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The trick is not minding
Maybe it's a time thing for me. I saw it back before New York got cleaned up and this was the kind of horror-show many of us in the rest of the country believed New York actually was. I certainly don't remember anything goofy or the least bit campy about it but then I probably haven't seen it in like seven years.
I wouldnít call it campy necessarily, but the gang motifs were definitely goofy at times. Iím thinking of the Baseball Furies and the gang on Rollerskates specifically.
Maybe I was just jaded when I watched this. But I didnít think it was that dark and definitely not edgy. Just some fun action.



I donít agree the movie wasnít written well. It goes far beyond than just Katherines example. The movie itself wasnít written well. Why not destroy the machine?
Crawford does try to destroy the machine. It is the first thing he does after the incident with Pretorius. And
WARNING: spoilers below
in the end Katherine does destroy the machine. There are repeated times earlier in the film where they try to destroy the machine but are physically prevented from doing so by the creatures.
.

And her whole reasoning for taking him back to the house is stupid. And the detective just accompanies them as if itís ok to enter the house a murder just occurred? And he just decided to hang with them?
In the very beginning it's explained that Katherine has been brought in to decide if Crawford is fit to stand trial. She gets permission from the lead detective to take him back to the crime scene (which is acknowledged in the writing as being unconventional, but allowed because of Katherine's reputation in the field), and they are accompanied by Browntree as the person making sure that Crawford stays under control.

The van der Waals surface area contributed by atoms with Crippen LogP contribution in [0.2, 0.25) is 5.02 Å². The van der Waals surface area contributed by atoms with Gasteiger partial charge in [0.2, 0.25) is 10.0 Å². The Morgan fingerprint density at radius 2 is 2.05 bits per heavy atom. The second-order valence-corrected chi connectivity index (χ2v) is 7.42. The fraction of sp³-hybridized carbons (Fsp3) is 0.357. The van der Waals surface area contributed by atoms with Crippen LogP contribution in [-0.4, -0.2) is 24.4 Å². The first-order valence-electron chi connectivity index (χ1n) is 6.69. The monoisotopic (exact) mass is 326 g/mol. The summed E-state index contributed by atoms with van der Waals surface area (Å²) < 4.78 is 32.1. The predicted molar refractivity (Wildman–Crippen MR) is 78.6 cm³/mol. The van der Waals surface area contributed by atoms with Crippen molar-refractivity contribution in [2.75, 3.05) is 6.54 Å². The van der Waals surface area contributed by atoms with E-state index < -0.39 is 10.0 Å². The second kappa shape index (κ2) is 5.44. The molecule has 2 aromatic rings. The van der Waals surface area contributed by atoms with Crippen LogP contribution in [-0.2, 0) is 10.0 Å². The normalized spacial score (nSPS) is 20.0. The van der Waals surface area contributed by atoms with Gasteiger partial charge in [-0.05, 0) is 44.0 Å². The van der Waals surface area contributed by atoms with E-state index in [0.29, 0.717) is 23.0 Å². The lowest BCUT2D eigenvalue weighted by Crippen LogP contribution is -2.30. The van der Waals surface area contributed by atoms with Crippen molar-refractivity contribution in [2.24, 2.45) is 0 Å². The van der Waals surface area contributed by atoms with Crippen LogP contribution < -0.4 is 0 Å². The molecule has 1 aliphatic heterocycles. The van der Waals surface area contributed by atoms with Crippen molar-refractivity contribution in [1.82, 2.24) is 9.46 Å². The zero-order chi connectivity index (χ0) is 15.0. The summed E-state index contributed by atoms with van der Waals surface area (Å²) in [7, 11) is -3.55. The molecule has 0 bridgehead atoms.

But thanks for telling me Iím wrong to think a that way. 🤷
You're not wrong to think however you think about the film.

I think that the decisions made in the film are consistent with the characters, and I'm just arguing that characters making bad decisions isn't always a sign of bad writing. Many of the bad decisions are baked into the story as a way of seeing how the characters are being affected or warped by the Resonator. I think that the film provides plausible answers to pretty much every "But why did they . . ." question, and further I think that the character choices are internally consistent.

You and I may just have different metrics for "bad writing". For me, good writing is more about characters being consistent and the broader world of the film being consistent. And to me, From Beyond checks both of those boxes.



The trick is not minding
Crawford does try to destroy the machine. It is the first thing he does after the incident with Pretorius. And
WARNING: spoilers below
in the end Katherine does destroy the machine. There are repeated times earlier in the film where they try to destroy the machine but are physically prevented from doing so by the creatures.
.



In the very beginning it's explained that Katherine has been brought in to decide if Crawford is fit to stand trial. She gets permission from the lead detective to take him back to the crime scene (which is acknowledged in the writing as being unconventional, but allowed because of Katherine's reputation in the field), and they are accompanied by Browntree as the person making sure that Crawford stays under control.



You're not wrong to think however you think about the film.

I think that the decisions made in the film are consistent with the characters, and I'm just arguing that characters making bad decisions isn't always a sign of bad writing. Many of the bad decisions are baked into the story as a way of seeing how the characters are being affected or warped by the Resonator. I think that the film provides plausible answers to pretty much every "But why did they . . ." question, and further I think that the character choices are internally consistent.

You and I may just have different metrics for "bad writing". For me, good writing is more about characters being consistent and the broader world of the film being consistent. And to me, From Beyond checks both of those boxes.
He does at the beginning, and then doesnít until way later in the movie as I recall. Their attempts to destroy the machine are actually attempts to power it down, wasnít it? By shutting off the Main power?
Either way, they donít attempt to do that until much later. After they decide to sleep there.